Me, Earl and the Dying Girl
by Jesse Andrews

“Look, I was an idiot. I didn’t want people to think that I had a crush, so I decided to give everyone the impression that I truly, honestly hated Madison Harter. For no reason. Just thinking about this makes me want to punch myself in the eyeball.”

The Beginning of Everything
by Robyn Schneider

“Words could betray you if you chose the wrong ones, or mean less if you used too many. Jokes could be grandly miscalculated, or stories deemed boring, and I’d learned early on that my sense of humor and ideas about what sorts of things were fascinating didn’t exactly overlap with my friends’.”

This Song Will Save Your Life
by Leila Sales

“You think it’s so easy to change yourself. You think it’s so easy, but it’s not. True, things don’t stay the same forever: couches are replaced, boys leave, you discover a song, your body becomes forever scarred. And with each of these moments you change and change again, your true self spinning, shifting positions– but always at last it returns to you, like a dancer on the floor. Because throughout it all, you are still, always, you: beautiful and bruised, known and unknowable. And isn’t that – just you – enough.”

The Impossible Knife of Memory
by Laurie Halse Anderson

“I needed to hear the world but didn’t want the world to know I was listening.”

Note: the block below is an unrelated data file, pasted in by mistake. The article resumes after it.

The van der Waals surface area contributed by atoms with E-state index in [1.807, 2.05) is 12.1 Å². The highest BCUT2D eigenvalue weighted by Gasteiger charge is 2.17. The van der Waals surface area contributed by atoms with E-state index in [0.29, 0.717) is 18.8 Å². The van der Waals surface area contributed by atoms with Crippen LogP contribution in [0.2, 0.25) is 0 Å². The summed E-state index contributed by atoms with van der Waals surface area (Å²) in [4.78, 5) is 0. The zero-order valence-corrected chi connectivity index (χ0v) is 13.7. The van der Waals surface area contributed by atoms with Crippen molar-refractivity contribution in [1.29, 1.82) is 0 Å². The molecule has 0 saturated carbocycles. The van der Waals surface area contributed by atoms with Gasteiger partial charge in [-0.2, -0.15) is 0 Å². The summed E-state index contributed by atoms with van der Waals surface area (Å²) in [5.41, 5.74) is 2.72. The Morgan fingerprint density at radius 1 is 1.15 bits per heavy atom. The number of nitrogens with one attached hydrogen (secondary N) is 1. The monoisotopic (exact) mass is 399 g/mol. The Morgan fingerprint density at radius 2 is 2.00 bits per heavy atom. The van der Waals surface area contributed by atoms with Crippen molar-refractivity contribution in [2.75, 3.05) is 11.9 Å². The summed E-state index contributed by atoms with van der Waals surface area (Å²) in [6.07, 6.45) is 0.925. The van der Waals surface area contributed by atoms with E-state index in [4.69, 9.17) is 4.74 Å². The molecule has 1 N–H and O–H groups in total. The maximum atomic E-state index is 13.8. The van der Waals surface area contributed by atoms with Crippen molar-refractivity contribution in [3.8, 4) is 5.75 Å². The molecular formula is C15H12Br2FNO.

The Here and Now
by Ann Brashares

“It’s wrong, I know, but I play out this dance with him, exquisite and slow. I play it out in my head, because that is the only place it will ever happen.”

Say What You Will
by Cammie McGovern

“I’ve decided that it’s possible to love someone for entirely selfless reasons, for all of their flaws and weaknesses, and still not succeed in having them love you back. It’s sad, perhaps, but not tragic, unless you dwell forever in the pursuit of their elusive affections.”

Let’s Get Lost
by Adi Alsaid

“People hurt each other. It happens to everyone. Intentionally, unintentionally, regretfully or not. It’s a part of what we do as people. The beauty is that we have the ability to heal and forgive.”

The Disreputable History of Frankie Landau-Banks
by E. Lockhart

“It is better to be alone, she figures, than to be with someone who can’t see who you are. It is better to lead than to follow. It is better to speak up than stay silent. It is better to open doors than to shut them on people.

She will not be simple and sweet. She will not be what people tell her to be. That Bunny Rabbit is dead.”

Glory O’Brien’s History of the Future
by A.S. King

“I wished I could take her to the library and hand her over to the librarians. Please teach her about everything, I’d say.”

{Book List} A New Year with a New Start


It’s a new year and what better time to share books that are all about starting over. There are times in our lives when we all need a fresh start and make changes to our lives, which can be very scary. What better way to take away some of that fear than to connect with a character who has had to do the same thing. Are there any other books you would add to this list?